Russia loses a major partner for its upcoming moon missions

In the latest of Roscosmos' list of lost space partners.
Brad Bergan
A depiction of the moon from Earth orbit.aryos / iStock

Another major space agency is pulling away from Russia's missions.

The European Space Agency (ESA) won't join Russia for the latter's missions to the moon — dubbed Luna — amid ongoing sanctions on Russia in the wake of President Vladimir Putin's invasion of Ukraine, according to a release from the ESA.

The Luna missions consist of three different ventures, the first of which is slated to launch in September — including a lunar polar orbiter, a navigation demo, two lunar landers, a spectrometer, and a lunar drill, along with many other science- and technologically-focused payloads.

The European Space Agency takes a second look at its partnerships with Russia

And this isn't the only collaborative effort between the ESA and Russia's space agency, Roscosmos, put at risk by Russia's military operations in Ukraine. A mission that involved the ExoMars Rosalind Franklin rover was slated to launch on a flight to Mars later in 2022, but, since Roscosmos was assigned to launch it, this isn't moving forward.

Now the rover is in storage with the ESA, which is looking to Thales Alenia Space, in Italy, for possible alternative delivery systems. But it's probably stalled for the time-being, since Russia's Kazachok lander and descent stage technology was crucial to the rover mission.

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One of the primary objectives for the ESA in partnering with Russia's Luna missions was to place its PILOT navigation under a real-world test. This system functions by processing images of the moon's surface — much like facial recognition software. In the future, landers with PILOT aboard could see and dodge dangerous objects on the ground, like boulders, craters, or other vehicles.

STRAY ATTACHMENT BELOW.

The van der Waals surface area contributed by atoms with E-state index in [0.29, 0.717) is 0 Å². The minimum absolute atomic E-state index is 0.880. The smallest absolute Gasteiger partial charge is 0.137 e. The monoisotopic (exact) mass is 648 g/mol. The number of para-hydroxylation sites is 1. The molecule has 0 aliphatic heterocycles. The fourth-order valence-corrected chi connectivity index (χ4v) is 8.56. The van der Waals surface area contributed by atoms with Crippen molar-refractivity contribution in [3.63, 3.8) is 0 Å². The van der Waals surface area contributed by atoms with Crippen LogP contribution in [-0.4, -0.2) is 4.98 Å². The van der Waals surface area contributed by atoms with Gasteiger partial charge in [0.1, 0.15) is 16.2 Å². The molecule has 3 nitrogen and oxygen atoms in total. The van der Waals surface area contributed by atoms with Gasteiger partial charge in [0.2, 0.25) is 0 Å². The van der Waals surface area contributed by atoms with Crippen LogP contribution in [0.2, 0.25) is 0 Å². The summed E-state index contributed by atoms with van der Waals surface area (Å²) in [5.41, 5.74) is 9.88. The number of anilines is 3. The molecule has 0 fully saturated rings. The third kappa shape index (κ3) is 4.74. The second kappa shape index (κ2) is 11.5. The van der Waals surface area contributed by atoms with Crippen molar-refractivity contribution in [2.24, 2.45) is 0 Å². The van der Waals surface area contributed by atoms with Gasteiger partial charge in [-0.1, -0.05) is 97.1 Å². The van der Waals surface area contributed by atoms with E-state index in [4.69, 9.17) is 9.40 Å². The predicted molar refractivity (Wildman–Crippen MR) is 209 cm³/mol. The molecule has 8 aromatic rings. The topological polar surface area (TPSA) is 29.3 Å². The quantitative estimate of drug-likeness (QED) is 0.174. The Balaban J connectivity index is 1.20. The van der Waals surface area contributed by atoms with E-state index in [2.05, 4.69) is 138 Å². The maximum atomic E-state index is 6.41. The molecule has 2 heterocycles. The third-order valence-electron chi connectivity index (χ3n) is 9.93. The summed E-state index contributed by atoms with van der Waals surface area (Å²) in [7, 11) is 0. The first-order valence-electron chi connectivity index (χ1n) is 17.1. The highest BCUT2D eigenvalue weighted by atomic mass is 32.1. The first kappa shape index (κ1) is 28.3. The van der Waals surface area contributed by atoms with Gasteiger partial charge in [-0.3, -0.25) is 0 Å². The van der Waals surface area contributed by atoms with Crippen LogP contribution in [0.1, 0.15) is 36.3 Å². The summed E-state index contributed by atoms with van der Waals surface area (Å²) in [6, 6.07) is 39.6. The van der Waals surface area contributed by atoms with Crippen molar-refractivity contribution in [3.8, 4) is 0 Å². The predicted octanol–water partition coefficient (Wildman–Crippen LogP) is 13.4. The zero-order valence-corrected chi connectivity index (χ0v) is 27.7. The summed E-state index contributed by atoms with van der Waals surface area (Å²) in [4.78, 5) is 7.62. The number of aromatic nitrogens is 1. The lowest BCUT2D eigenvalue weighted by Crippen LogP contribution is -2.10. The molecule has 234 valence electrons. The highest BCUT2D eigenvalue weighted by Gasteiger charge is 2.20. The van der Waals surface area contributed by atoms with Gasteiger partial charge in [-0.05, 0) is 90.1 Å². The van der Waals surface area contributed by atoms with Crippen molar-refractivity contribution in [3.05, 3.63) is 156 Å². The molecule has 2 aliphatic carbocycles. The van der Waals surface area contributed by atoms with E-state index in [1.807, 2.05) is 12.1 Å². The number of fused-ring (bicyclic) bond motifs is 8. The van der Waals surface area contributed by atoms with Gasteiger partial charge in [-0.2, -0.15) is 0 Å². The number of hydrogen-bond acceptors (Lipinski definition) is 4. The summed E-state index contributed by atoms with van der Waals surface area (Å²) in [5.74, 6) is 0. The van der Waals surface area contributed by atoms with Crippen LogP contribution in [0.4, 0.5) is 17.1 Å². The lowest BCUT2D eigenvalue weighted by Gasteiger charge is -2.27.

Global crises stack up like cards

The three Luna missions were to develop the PILOT capabilities collectively, but that won't be happening on schedule with the cessation of cooperation between the two space agencies. The ESA also wanted to use its Package for Resource Observation and in-Situ Prospecting for Exploration, Commercial exploitation and Transportation (PROSPECT) lunar drill, along with a volatile analysis package, on the Luna-27 mission.

PROSPECT would have gathered ice from sublunar regions, and stored them in a lab, for further analysis. But, to the ESA, the "science and technology for these missions remains of vital importance," which could mean these projects aren't dead in the water. With global crises stacking on every country like a deck of cards — from supply and energy shortages to lingering pandemic anxieties to climate change and even the possibility of global conflict — it's probably not an overwhelmingly unwise decision for Europe to take a second look at its big space ambitions.

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